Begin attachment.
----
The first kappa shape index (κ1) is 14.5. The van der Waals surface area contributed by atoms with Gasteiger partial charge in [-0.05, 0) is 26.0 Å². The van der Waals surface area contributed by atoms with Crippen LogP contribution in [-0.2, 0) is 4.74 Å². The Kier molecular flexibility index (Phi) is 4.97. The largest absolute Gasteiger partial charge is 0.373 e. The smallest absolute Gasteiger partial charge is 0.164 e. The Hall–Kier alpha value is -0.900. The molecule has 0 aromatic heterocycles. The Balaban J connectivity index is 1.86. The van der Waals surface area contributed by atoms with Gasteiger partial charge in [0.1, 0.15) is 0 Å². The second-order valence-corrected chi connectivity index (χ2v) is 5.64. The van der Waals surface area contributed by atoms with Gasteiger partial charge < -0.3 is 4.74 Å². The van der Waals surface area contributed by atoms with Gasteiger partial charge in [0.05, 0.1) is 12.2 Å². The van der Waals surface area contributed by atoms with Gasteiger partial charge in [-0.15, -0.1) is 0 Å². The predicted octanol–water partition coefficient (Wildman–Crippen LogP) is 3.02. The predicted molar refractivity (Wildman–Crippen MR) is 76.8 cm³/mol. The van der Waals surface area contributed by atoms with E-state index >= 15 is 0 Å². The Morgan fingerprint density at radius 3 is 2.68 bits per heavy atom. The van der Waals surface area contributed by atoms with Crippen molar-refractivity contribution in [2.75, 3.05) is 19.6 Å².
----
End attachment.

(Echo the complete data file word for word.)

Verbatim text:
The first kappa shape index (κ1) is 14.5. The van der Waals surface area contributed by atoms with Gasteiger partial charge in [-0.05, 0) is 26.0 Å². The van der Waals surface area contributed by atoms with Crippen LogP contribution in [-0.2, 0) is 4.74 Å². The Kier molecular flexibility index (Phi) is 4.97. The largest absolute Gasteiger partial charge is 0.373 e. The smallest absolute Gasteiger partial charge is 0.164 e. The Hall–Kier alpha value is -0.900. The molecule has 0 aromatic heterocycles. The Balaban J connectivity index is 1.86. The van der Waals surface area contributed by atoms with Gasteiger partial charge in [0.1, 0.15) is 0 Å². The second-order valence-corrected chi connectivity index (χ2v) is 5.64. The van der Waals surface area contributed by atoms with Gasteiger partial charge < -0.3 is 4.74 Å². The van der Waals surface area contributed by atoms with Gasteiger partial charge in [0.05, 0.1) is 12.2 Å². The van der Waals surface area contributed by atoms with Gasteiger partial charge in [-0.15, -0.1) is 0 Å². The predicted octanol–water partition coefficient (Wildman–Crippen LogP) is 3.02. The predicted molar refractivity (Wildman–Crippen MR) is 76.8 cm³/mol. The van der Waals surface area contributed by atoms with E-state index >= 15 is 0 Å². The Morgan fingerprint density at radius 3 is 2.68 bits per heavy atom. The van der Waals surface area contributed by atoms with Crippen molar-refractivity contribution in [2.75, 3.05) is 19.6 Å².